frat

Signs appear complaining about loud frat parties in the Annex neighbourhood

A resident of Toronto’s Annex neighbourhood is apparently irate about a local frat house being noisy. The person went as far as posting noise notices in the U of T area, stating that the Alpha Epsilon Pi fraternity, a Jewish fraternity, at Madison Avenue has “shown nothing but total disrespect towards their neighbours, tenants, seniors[,] and property owners in our once quiet neighbourhood. Members have failed to honour their own fraternity’s pledge or polic[i]es.”

Another sign simply gives the fraternity’s name and address next to the words “Loud Parties”, while another has the fraternity name crossed out.

In a post shared earlier this month to Nextdoor, a social networking service for neighborhoods, someone posted a picture of the signs and asked about their origins.

“Anyone know the backstory behind these signs? Not affiliated with them, I’m just nosy,” the user wrote.

The comment generated much discussion, with some claiming that frat houses have always made noise.

“[T]he frat houses have been there for YEARS! The kids will party and continue to party… I think the boomer who put that sign up should go listen to the Beastie Boys I think that’s from their generation ‘fight for your right to partyyyy'” one person noted.

“I was wondering if there was something specific that this frat did to warrant a poster that the other frats haven’t done. (I have no connection to any frats I am just a horrifically curious person),” another user  responded.

In 2021, Streets of Toronto reported on similar noise complaints directed at t of Lambda Chi Alpha Fraternity. Rita Bilerman, at that time the chair of the Annex Residents’ Association, observed that a handful of fraternities have disturbed the neighbourhood of decades.

“City police have bigger fish to fry,” she said, for this 2021 article. “These houses get free rein and … unless there is a violent situation happening, [police] won’t come.”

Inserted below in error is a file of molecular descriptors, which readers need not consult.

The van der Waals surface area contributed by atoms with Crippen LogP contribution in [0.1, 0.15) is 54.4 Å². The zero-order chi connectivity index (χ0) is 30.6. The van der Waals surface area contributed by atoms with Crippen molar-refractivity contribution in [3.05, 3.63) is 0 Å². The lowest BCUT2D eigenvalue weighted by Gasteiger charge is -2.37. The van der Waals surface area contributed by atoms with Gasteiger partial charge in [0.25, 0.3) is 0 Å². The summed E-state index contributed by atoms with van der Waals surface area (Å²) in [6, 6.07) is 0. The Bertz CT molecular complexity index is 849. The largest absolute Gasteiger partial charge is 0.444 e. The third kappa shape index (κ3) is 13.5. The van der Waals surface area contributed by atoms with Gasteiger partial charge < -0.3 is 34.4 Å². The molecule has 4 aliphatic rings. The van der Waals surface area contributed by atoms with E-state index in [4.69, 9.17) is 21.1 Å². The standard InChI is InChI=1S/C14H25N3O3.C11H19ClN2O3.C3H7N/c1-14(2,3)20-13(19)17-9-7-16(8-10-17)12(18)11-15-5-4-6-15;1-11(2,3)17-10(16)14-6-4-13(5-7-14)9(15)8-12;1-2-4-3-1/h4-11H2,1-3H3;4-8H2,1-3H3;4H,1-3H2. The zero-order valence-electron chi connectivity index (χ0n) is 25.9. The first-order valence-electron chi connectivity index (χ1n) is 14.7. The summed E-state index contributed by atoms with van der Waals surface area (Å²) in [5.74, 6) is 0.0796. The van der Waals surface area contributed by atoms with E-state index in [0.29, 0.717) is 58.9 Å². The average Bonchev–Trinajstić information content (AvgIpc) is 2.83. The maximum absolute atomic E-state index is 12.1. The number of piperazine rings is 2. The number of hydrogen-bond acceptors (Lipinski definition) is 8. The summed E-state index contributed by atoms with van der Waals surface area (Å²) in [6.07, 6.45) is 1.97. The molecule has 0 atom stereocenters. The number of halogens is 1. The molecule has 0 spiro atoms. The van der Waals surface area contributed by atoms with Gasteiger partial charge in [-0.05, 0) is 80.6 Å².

One user stated that another fraternity on George St. was “the worst offender in the Neighbourhood” when it comes to noise, adding that he could sympathise with the Madison Ave. situation, noting that “they don’t care about the rest of the neighbourhood at all – those who have kids and have to work for a living. They just keep people up all night over and over and nothing anyone says or does works. 311 goes to talk to them and they don’t improve. They don’t care, and there aren’t any real consequences for them anymore. It is awful to live nearby, and thousands of people in mid and high rises do live nearby.”

The post also led to a discussion about city bylaws pertaining to noise.

According to the city, noise can’t be unreasonable and persistent. “Unreasonable noise” is any noise that would disturb the peace, rest, enjoyment, comfort, or convenience of a reasonable person and does not include commonplace household or workplace sounds. “Persistent noise” is any noise that is continuously heard for 10 minutes or more or intermittently over a period of one hour or more.

The city also notes that Bylaw enforcement officers don’t respond to demonstrations, noisy parties, or noise from people acting disorderly, such as yelling, screaming, and fighting. To report these types of noise, Torontonians have to call the Toronto Police Service non-emergency number at 416-808-2222.

Specific noise regulations Torontonians should look out for include the following:

– Amplified sounds (e.g., music from bars or concerts) are measured by bylaw enforcement officers using sound meters and compared against the standards as identified in the bylaw.

– Persistent noise from any animal is not permitted (complaints are enforced by Toronto Animal Services).

– Construction noise isn’t permitted from 7 p.m. to 7 a.m., except until 9 a.m. on Saturdays, and all day Sunday and statutory holidays.

– Noises when loading and unloading (loading, unloading, delivering, packing, or unpacking containers/packages) aren’t permitted from 11 p.m. to 7 a.m., except until 9 a.m. on Saturdays, Sundays, and statutory holidays.  This doesn’t apply to noise made in connection with the delivery of goods to retail business establishments, restaurants, hotels, waste collection, etc.

As one Nextdoor user pointed out, if talking to the noise perpetrators doesn’t work, there are other more subtle ways to get them to listen.

“When I had trouble with the students next door, I told them I would be blaring Opera at 6am. They stopped.”

Article exclusive to STREETS OF TORONTO